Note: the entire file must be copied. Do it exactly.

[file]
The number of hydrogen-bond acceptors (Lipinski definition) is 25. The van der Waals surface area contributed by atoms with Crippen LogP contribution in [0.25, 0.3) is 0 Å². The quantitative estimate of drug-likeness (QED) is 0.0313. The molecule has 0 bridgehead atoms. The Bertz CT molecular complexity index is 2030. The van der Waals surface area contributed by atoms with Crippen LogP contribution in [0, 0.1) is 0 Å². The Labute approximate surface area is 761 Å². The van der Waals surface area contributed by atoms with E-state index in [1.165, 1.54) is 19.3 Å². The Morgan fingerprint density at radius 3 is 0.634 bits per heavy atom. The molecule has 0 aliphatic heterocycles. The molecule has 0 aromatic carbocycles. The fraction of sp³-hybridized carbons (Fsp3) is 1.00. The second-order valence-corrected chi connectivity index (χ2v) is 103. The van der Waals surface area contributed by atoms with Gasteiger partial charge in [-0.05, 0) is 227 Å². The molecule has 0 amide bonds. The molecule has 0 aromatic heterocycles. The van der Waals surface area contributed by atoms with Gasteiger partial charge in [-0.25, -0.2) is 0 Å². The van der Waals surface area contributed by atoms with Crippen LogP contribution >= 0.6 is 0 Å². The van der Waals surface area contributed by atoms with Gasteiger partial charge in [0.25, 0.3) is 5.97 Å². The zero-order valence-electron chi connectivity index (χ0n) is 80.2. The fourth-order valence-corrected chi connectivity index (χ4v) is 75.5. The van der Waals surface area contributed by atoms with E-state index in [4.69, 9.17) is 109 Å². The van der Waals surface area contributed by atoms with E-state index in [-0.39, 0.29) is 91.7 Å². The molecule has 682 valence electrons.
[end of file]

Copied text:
The number of hydrogen-bond acceptors (Lipinski definition) is 25. The van der Waals surface area contributed by atoms with Crippen LogP contribution in [0.25, 0.3) is 0 Å². The quantitative estimate of drug-likeness (QED) is 0.0313. The molecule has 0 bridgehead atoms. The Bertz CT molecular complexity index is 2030. The van der Waals surface area contributed by atoms with Crippen LogP contribution in [0, 0.1) is 0 Å². The Labute approximate surface area is 761 Å². The van der Waals surface area contributed by atoms with E-state index in [1.165, 1.54) is 19.3 Å². The Morgan fingerprint density at radius 3 is 0.634 bits per heavy atom. The molecule has 0 aliphatic heterocycles. The molecule has 0 aromatic carbocycles. The fraction of sp³-hybridized carbons (Fsp3) is 1.00. The second-order valence-corrected chi connectivity index (χ2v) is 103. The van der Waals surface area contributed by atoms with Gasteiger partial charge in [-0.05, 0) is 227 Å². The molecule has 0 amide bonds. The molecule has 0 aromatic heterocycles. The van der Waals surface area contributed by atoms with Gasteiger partial charge in [-0.25, -0.2) is 0 Å². The van der Waals surface area contributed by atoms with Crippen LogP contribution >= 0.6 is 0 Å². The van der Waals surface area contributed by atoms with Gasteiger partial charge in [0.25, 0.3) is 5.97 Å². The zero-order valence-electron chi connectivity index (χ0n) is 80.2. The fourth-order valence-corrected chi connectivity index (χ4v) is 75.5. The van der Waals surface area contributed by atoms with E-state index in [4.69, 9.17) is 109 Å². The van der Waals surface area contributed by atoms with E-state index in [-0.39, 0.29) is 91.7 Å². The molecule has 682 valence electrons.